Microsoft Enterprise Edge (MSEE) represents two routers in an active-active highly available configuration. These routers enable a connectivity provider to connect their circuits directly to their data center.

In the context of ExpressRoute, the MSEE signifies the edge routers on the Microsoft side of the ExpressRoute circuit, which is the ExpressRoute circuit’s point of entry into Microsoft’s network.

What are the Benefits of Azure ExpressRoute?

Azure ExpressRoute facilitates the creation of high-speed, low-latency, reliable, and private connections. In turn, the service is a cost-effective option for uses cases like periodic data migration, replication for business continuity, disaster recovery, connecting data centers, and hybrid cloud elasticity.

Below are further details on the benefits of Azure ExpressRoute’s speed, latency, reliability, and privacy features.


Azure ExpressRoute provides a fast connection to Microsoft Azure, with circuits available to be purchased for a range of fixed bandwidths, including 50 megabits per second (Mbps), 100 Mbps, 200 Mbps, 500 Mbps, 1 gigabit per second (Gbps), 2 Gbps, 5 Gbps, and 10 Gbps. Additionally, through ExpressRoute Direct, which is a physically separate line, customers can connect directly into Microsoft’s global network, at peering locations, where 100 Gbps connectivity is available.

The high throughput of Azure ExpressRoute can facilitate connectivity to or between customer data centers. For example, with ExpressRoute Global Reach, a customer can connect its private data centers together through two ExpressRoute circuits, meaning that cross-data center traffic will traverse through Microsoft’s network.

As shown above, if a customer has a private data center in San Francisco, California, connected to an ExpressRoute circuit in Silicon Valley and another private data center in London, UK, connected to an ExpressRoute circuit in London, then ExpressRoute Global Reach can facilitate the exchange of data across these two data centers.


Azure ExpressRoute’s latency is affected by a number of different factors, with the two most common being:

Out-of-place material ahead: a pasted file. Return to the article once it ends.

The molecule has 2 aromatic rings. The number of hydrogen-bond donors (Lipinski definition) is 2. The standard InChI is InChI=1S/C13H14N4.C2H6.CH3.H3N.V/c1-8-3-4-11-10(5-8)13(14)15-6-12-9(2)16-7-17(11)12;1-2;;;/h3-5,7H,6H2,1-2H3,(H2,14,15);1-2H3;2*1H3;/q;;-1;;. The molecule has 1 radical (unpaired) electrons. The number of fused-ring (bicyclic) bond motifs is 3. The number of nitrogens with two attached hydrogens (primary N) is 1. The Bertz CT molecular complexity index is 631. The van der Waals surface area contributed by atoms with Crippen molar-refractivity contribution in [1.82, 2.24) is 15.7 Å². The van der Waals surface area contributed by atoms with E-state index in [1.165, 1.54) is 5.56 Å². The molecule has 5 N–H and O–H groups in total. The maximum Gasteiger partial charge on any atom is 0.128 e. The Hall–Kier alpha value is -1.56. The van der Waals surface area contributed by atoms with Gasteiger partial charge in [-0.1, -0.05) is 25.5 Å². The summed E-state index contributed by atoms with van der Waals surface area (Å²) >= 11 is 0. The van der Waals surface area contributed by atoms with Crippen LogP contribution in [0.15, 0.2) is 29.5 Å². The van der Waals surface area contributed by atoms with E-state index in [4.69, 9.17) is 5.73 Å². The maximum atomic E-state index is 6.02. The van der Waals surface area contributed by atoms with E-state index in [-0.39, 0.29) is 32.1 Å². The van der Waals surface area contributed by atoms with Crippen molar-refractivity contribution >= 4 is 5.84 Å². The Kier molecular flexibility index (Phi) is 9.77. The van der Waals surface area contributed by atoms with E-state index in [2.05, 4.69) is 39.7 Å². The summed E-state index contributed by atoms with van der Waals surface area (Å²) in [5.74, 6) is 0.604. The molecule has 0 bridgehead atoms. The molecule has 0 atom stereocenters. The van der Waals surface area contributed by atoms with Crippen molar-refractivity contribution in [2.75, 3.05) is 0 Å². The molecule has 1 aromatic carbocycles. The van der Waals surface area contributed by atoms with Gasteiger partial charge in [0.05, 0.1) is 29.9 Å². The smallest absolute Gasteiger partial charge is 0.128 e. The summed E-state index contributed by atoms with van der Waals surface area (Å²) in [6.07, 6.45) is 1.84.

• Geographic Latency: physical distance of the fiber run, in miles or kilometers, between two end points – which is by far the largest component of latency, when dealing with wide area network (WAN) connections
  • Equipment Latency: physical and virtual components and number of network “hops” involved

In terms of quantifying Azure ExpressRoute’s latency, Microsoft provided the following values for latency when sending traffic from Azure ExpressRoute’s peering location in Seattle, Washington, to various Azure Regions globally:

ExpressRoute LocationAzure RegionDistanceLatency
SeattleWest US 2120 miles5 ms
SeattleWest US680 miles18 ms
SeattleCentral US1,465 miles40 ms
SeattleSouth Central US1,790 miles51 ms
SeattleNorth Central US1,735 miles55 ms
SeattleEast US 22,340 miles73 ms
SeattleEast US2,300 miles74 ms
SeattleJapan East4,790 miles106 ms
SeattleUK South4,790 miles146 ms
SeattleWest Europe4,870 miles153 ms
SeattleAustralia East7,755 miles165 ms
SeattleSoutheast Asia8,070 miles170 ms
SeattleBrazil South6,790 miles189 ms
SeattleSouth India8,025 miles202 ms


Azure ExpressRoute’s circuits have built-in redundancy in every peering location, which translates into higher reliability. Each circuit consists of two connections to two Microsoft Enterprise Edge (MSEE) routers at an Azure ExpressRoute location, from the connectivity provider and the customer’s network edge – one to each MSEE. Therefore, by design, there are no single points of failure in the ExpressRoute path within the Microsoft network.

Connectivity providers use redundant devices to ensure that a customer’s connections are handed off to Microsoft in a redundant manner. However, customers themselves can choose not to deploy redundant devices / Ethernet circuits at their end.